Living Black History: Teaching in the Era of Black Lives Matter
The TIM Institute is a three day experience for K-12 teachers to gain inspiration and affirm our commitments to the teaching of Black histories. Grounded in historian Manning Marable’s notion of “living Black history,” the Institute encourages teachers to view the history of Black Americans not merely as artifacts of the past, but rather as dynamic and ongoing moments intricately connected to the present. In doing so, we will critically examine our curriculum standards, and use counter-narratives to learn from Black perspectives. Then we will collaborate to plan lessons that use high-interest artifacts and oral histories. At the end of the institute, teachers will be empowered with new ideas and curriculum resources, including photosets, readings, primary sources, and a mixtape.
Each day will be a synchronous live meeting from 5-7 PM EST.
August 25, Day 1
We will respond to the curriculum’s erasure of Black Histories and the failure to name white supremacy. We will set the record straight by using counter stories and critical histories.
- A Critical Look at the Standards
- Teaching for Black Lives 1880-1920
- Teaching Critical Histories for All Students
August 26, Day 2
We will connect the past and present to learn about the historic lineage of teachers in the Movements. We will learn more about Black Lives Matter and teaching for Black Lives in 2020. Keynote guest Dr. Bettina Love will discuss abolitionist teaching.
- Living Black Histories
- Primary Sources and Teaching from the BLM Protests – VIEW VIDEO released 10/26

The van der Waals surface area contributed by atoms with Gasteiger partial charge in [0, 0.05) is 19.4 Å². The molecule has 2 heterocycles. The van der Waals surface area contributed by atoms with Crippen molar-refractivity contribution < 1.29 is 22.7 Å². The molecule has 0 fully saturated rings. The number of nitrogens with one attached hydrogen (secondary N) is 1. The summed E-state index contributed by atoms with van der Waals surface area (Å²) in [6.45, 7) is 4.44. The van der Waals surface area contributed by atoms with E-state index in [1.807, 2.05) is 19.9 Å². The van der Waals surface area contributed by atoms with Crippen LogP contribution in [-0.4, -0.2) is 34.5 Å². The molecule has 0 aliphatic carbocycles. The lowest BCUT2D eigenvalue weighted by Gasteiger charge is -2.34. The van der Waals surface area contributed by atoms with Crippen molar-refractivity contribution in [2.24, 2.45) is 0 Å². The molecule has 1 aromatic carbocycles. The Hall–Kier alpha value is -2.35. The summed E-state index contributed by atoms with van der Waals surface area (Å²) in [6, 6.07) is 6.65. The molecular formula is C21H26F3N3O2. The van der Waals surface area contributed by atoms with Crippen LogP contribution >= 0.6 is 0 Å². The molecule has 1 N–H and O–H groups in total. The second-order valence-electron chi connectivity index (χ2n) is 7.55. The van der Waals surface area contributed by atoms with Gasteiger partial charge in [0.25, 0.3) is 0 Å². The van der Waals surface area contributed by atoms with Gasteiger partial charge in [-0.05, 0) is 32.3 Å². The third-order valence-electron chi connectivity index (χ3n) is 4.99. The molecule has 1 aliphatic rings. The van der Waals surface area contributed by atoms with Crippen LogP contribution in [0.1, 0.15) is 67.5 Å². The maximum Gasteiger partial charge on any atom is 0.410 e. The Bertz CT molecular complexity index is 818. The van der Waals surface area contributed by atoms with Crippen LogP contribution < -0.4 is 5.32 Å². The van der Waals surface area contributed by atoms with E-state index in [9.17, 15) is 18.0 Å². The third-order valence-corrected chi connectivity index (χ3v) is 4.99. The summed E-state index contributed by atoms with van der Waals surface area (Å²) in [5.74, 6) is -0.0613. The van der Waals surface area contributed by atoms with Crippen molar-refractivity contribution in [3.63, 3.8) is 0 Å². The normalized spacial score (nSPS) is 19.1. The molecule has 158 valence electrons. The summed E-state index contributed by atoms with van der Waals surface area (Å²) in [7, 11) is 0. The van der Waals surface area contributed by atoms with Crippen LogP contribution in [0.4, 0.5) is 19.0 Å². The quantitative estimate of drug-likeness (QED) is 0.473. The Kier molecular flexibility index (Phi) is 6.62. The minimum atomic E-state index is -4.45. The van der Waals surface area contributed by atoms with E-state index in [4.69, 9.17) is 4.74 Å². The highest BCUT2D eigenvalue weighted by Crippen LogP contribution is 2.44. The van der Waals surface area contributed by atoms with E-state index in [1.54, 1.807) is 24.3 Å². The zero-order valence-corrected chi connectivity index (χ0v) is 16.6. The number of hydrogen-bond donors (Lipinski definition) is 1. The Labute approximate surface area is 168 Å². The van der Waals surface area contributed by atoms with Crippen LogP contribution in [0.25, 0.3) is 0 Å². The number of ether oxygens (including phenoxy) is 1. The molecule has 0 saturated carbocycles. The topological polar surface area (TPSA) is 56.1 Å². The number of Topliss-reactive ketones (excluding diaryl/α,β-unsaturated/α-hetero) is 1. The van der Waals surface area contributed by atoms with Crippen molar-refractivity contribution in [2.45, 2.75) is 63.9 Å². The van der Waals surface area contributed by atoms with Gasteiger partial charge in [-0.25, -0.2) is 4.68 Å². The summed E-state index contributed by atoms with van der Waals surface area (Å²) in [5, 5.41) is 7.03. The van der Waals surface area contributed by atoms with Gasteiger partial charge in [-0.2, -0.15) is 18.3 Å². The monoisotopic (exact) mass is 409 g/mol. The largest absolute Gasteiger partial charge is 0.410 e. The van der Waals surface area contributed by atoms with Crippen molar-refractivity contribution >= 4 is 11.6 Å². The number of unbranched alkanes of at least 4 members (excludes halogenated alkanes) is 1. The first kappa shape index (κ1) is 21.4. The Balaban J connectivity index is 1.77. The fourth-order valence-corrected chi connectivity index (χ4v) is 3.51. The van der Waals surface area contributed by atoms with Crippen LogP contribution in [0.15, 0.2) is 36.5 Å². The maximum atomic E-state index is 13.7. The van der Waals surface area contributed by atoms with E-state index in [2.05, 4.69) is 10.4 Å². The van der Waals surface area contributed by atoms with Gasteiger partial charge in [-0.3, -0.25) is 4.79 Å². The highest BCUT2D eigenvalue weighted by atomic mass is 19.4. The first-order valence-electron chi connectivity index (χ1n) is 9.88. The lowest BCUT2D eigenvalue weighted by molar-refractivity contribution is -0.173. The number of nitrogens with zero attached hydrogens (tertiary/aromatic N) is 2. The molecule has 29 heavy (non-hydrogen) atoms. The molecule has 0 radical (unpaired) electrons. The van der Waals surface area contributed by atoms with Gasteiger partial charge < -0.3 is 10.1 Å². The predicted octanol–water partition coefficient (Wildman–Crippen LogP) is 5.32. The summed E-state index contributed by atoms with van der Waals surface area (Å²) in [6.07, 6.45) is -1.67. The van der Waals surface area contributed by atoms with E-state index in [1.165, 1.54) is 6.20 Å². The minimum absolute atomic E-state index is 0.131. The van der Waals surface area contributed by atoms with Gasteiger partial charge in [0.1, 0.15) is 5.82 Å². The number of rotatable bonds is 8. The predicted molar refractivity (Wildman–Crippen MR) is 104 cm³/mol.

- What is BLM in Schools?
- Keynote: Abolitionist Teaching with Dr. Bettina Love
August 27, Day 3
We will debut the Teachers in the Movement Documentary, and learn about using oral histories to engage K-12 students. The institute will end with a workshop for teachers to collaborate on lesson design and apply the ideas they have learned.
- Teachers in the Movement Documentary
- Oral History as Practice
- Teacher Workshop: Lesson Plan Collaboration
Keynote Special Guest
Dr. Bettina Love
Description: Dr. Love’s talk will examine how oppressive educational systems can be dismantled and what alternatives can be created through an Abolitionist Teaching framework. The overall goal of her talk is to understand how the intellectual work and direct action methods of Black liberation can be the foundation for the creation of new education systems that center love, justice, equity, and the lives of Black and Brown children.
Bio: Dr. Bettina L. Love is an award-winning author and the Athletic Association Endowed Professor at the University of Georgia. She is one of the field’s most esteemed educational researchers. Her writing, research, teaching, and activism meet at the intersection of race, education, abolition, and Black joy. Dr. Love is concerned with how educators working with parents and communities can build communal, civically engaged schools rooted in Abolitionist Teaching with the goal of intersectional social justice for equitable classrooms that love and affirm Black and Brown children. In 2020, Dr. Love co-founded the Abolitionist Teaching Network (ATN). ATN’s mission is simple: develop and support teachers and parents to fight injustice within their schools and communities.